Tuesday, July 29, 2014 · 6:41 a.m.

Procrastinators unite: Last-minute tax help

Tax returns dating back to 1783 available online

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April 15—the deadline to file a 2012 federal tax return—is here. 

Anyone who doesn't file for an extension needs to have their return filed by 11:59 p.m. tonight. 

But, never fear, the IRS and Turbo Tax have tips for procrastinators. 

Fast facts

—According to the IRS, about 60 percent of individual taxpayers hire paid preparers.

—About 30 percent use commercial software to file. 

IRS leaders point out some common mistakes to avoid here and have videos that outline more help.  

Click here for tips from the Better Business Bureau about spending your tax return. 

Turbo Tax leaders suggest these last-minute tips:

Use the Web
The IRS has a free option for online filing, and so does Turbo Tax. Leaders said going online can save time. 

Don't forget opportunities to save
Don't forget to save money by noting things such as charitable contributions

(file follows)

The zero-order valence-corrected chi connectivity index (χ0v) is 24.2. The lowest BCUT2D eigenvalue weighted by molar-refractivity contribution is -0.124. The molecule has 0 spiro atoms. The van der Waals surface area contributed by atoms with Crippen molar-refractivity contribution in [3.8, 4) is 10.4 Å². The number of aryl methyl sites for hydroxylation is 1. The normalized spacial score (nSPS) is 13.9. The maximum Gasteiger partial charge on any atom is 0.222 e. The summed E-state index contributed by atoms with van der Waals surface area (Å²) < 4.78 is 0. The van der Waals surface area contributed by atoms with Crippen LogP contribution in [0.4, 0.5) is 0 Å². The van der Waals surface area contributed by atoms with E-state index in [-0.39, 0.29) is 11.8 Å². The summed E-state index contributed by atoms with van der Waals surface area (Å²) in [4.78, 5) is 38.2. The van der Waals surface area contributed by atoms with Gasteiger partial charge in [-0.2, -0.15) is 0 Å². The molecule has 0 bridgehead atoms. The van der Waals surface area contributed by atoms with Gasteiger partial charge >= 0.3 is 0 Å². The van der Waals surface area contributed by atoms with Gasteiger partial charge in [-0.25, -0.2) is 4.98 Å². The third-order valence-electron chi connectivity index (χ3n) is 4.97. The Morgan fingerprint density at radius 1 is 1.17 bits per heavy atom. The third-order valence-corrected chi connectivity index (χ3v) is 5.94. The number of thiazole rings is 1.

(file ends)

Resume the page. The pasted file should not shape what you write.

E-file with direct deposit
Taxpayers can e-file and get a direct deposit, and the IRS expects to issue nine out of 10 refunds in less than 21 days, according to Turbo Tax. 

If all else fails, file an extension, and you'll get six more months to file. Click here for more information on that. 

Related news
Tennessee tax records dating back to 1783 are now available for free to Tennesseans. 

“I’m pleased that we were able to partner with Ancestry[.com] to provide this information free to Tennesseans,” Secretary of State Tre Hargett said in a prepared statement. “Learning about the past enriches the present, and students of all ages will enjoy digging into these historical documents.”

It's the product of a partnership between Tennessee State Library and Archives and Ancestry.com.

The online database contains records from 71 of Tennessee’s 95 counties.

Noteworthy leaders such as Andrew Jackson—who paid $66 in taxes to Davidson County in 1829—appear side by side with farmers, millers and laborers, according to a news release from the state. 

Tennessee law did not require tax lists to be kept permanently, so many of the early records have been destroyed.

But those that survived are good tools for historical and genealogical research, state leaders said in the news release. 

The database contains many tax lists for some counties, but just one or two for others.

The tax lists in the database have the names of white males older than 21 for each of the counties, along with information about each listed person’s land, slaves and other property.

The records also show the different types of taxes levied through the years.

The database contains 262,784 records and 7,720 images.  

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